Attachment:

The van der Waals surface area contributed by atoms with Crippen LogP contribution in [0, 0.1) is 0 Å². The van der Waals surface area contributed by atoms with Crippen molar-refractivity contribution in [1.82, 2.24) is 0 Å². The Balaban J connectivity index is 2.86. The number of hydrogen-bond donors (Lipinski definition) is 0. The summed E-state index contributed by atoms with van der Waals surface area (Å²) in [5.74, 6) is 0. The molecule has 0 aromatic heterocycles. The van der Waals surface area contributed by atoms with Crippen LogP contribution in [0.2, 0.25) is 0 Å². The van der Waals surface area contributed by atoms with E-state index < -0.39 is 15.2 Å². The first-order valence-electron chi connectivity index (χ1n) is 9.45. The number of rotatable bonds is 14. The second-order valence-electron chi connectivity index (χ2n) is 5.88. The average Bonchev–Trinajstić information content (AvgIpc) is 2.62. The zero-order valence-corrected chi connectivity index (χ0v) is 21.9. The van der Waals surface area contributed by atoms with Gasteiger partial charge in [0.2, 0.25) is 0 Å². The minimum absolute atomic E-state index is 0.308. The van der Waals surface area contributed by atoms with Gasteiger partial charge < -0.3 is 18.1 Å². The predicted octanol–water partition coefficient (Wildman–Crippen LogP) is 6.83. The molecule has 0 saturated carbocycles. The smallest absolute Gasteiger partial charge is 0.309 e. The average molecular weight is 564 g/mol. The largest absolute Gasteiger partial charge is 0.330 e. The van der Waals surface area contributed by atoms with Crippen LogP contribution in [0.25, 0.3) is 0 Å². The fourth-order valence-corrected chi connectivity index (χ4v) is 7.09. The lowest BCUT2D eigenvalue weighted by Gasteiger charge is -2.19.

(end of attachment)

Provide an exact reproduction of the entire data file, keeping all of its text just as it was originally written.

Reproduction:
The van der Waals surface area contributed by atoms with Crippen LogP contribution in [0, 0.1) is 0 Å². The van der Waals surface area contributed by atoms with Crippen molar-refractivity contribution in [1.82, 2.24) is 0 Å². The Balaban J connectivity index is 2.86. The number of hydrogen-bond donors (Lipinski definition) is 0. The summed E-state index contributed by atoms with van der Waals surface area (Å²) in [5.74, 6) is 0. The molecule has 0 aromatic heterocycles. The van der Waals surface area contributed by atoms with Crippen LogP contribution in [0.2, 0.25) is 0 Å². The van der Waals surface area contributed by atoms with E-state index < -0.39 is 15.2 Å². The first-order valence-electron chi connectivity index (χ1n) is 9.45. The number of rotatable bonds is 14. The second-order valence-electron chi connectivity index (χ2n) is 5.88. The average Bonchev–Trinajstić information content (AvgIpc) is 2.62. The zero-order valence-corrected chi connectivity index (χ0v) is 21.9. The van der Waals surface area contributed by atoms with Gasteiger partial charge in [0.2, 0.25) is 0 Å². The minimum absolute atomic E-state index is 0.308. The van der Waals surface area contributed by atoms with Gasteiger partial charge < -0.3 is 18.1 Å². The predicted octanol–water partition coefficient (Wildman–Crippen LogP) is 6.83. The molecule has 0 saturated carbocycles. The smallest absolute Gasteiger partial charge is 0.309 e. The average molecular weight is 564 g/mol. The largest absolute Gasteiger partial charge is 0.330 e. The van der Waals surface area contributed by atoms with Crippen LogP contribution in [0.25, 0.3) is 0 Å². The fourth-order valence-corrected chi connectivity index (χ4v) is 7.09. The lowest BCUT2D eigenvalue weighted by Gasteiger charge is -2.19.